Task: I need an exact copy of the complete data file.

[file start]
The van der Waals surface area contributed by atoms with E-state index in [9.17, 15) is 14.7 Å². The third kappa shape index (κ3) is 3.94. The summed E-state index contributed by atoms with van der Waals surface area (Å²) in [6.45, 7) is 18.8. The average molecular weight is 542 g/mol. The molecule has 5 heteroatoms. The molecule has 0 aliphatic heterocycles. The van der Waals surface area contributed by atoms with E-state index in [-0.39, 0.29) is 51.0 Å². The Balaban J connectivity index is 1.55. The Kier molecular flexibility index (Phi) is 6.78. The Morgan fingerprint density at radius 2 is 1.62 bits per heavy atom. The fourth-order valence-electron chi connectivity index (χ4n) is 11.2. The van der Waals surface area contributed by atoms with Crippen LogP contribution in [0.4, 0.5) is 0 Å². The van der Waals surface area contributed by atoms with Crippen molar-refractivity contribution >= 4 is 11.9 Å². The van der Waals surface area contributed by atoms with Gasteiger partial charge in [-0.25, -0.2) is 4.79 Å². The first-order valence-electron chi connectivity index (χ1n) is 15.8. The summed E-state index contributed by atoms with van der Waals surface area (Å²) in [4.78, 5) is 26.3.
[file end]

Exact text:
The van der Waals surface area contributed by atoms with E-state index in [9.17, 15) is 14.7 Å². The third kappa shape index (κ3) is 3.94. The summed E-state index contributed by atoms with van der Waals surface area (Å²) in [6.45, 7) is 18.8. The average molecular weight is 542 g/mol. The molecule has 5 heteroatoms. The molecule has 0 aliphatic heterocycles. The van der Waals surface area contributed by atoms with E-state index in [-0.39, 0.29) is 51.0 Å². The Balaban J connectivity index is 1.55. The Kier molecular flexibility index (Phi) is 6.78. The Morgan fingerprint density at radius 2 is 1.62 bits per heavy atom. The fourth-order valence-electron chi connectivity index (χ4n) is 11.2. The van der Waals surface area contributed by atoms with Crippen LogP contribution in [0.4, 0.5) is 0 Å². The van der Waals surface area contributed by atoms with Crippen molar-refractivity contribution >= 4 is 11.9 Å². The van der Waals surface area contributed by atoms with Gasteiger partial charge in [-0.25, -0.2) is 4.79 Å². The first-order valence-electron chi connectivity index (χ1n) is 15.8. The summed E-state index contributed by atoms with van der Waals surface area (Å²) in [4.78, 5) is 26.3.